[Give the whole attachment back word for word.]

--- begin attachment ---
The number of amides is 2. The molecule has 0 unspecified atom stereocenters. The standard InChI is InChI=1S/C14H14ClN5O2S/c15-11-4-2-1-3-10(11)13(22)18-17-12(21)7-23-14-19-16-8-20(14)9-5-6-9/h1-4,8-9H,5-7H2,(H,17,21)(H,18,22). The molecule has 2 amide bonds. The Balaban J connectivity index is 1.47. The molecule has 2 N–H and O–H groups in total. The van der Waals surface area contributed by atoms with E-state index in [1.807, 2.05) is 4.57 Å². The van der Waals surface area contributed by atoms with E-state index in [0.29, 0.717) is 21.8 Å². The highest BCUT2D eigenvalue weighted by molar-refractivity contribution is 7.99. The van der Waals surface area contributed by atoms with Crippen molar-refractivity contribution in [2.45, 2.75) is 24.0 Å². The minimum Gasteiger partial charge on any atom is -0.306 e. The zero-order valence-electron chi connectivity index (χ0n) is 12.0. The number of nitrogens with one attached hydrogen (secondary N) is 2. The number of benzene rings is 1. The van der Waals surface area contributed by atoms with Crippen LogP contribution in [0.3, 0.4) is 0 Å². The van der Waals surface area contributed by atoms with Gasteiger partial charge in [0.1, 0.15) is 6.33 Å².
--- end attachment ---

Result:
The number of amides is 2. The molecule has 0 unspecified atom stereocenters. The standard InChI is InChI=1S/C14H14ClN5O2S/c15-11-4-2-1-3-10(11)13(22)18-17-12(21)7-23-14-19-16-8-20(14)9-5-6-9/h1-4,8-9H,5-7H2,(H,17,21)(H,18,22). The molecule has 2 amide bonds. The Balaban J connectivity index is 1.47. The molecule has 2 N–H and O–H groups in total. The van der Waals surface area contributed by atoms with E-state index in [1.807, 2.05) is 4.57 Å². The van der Waals surface area contributed by atoms with E-state index in [0.29, 0.717) is 21.8 Å². The highest BCUT2D eigenvalue weighted by molar-refractivity contribution is 7.99. The van der Waals surface area contributed by atoms with Crippen molar-refractivity contribution in [2.45, 2.75) is 24.0 Å². The minimum Gasteiger partial charge on any atom is -0.306 e. The zero-order valence-electron chi connectivity index (χ0n) is 12.0. The number of nitrogens with one attached hydrogen (secondary N) is 2. The number of benzene rings is 1. The van der Waals surface area contributed by atoms with Crippen LogP contribution in [0.3, 0.4) is 0 Å². The van der Waals surface area contributed by atoms with Gasteiger partial charge in [0.1, 0.15) is 6.33 Å².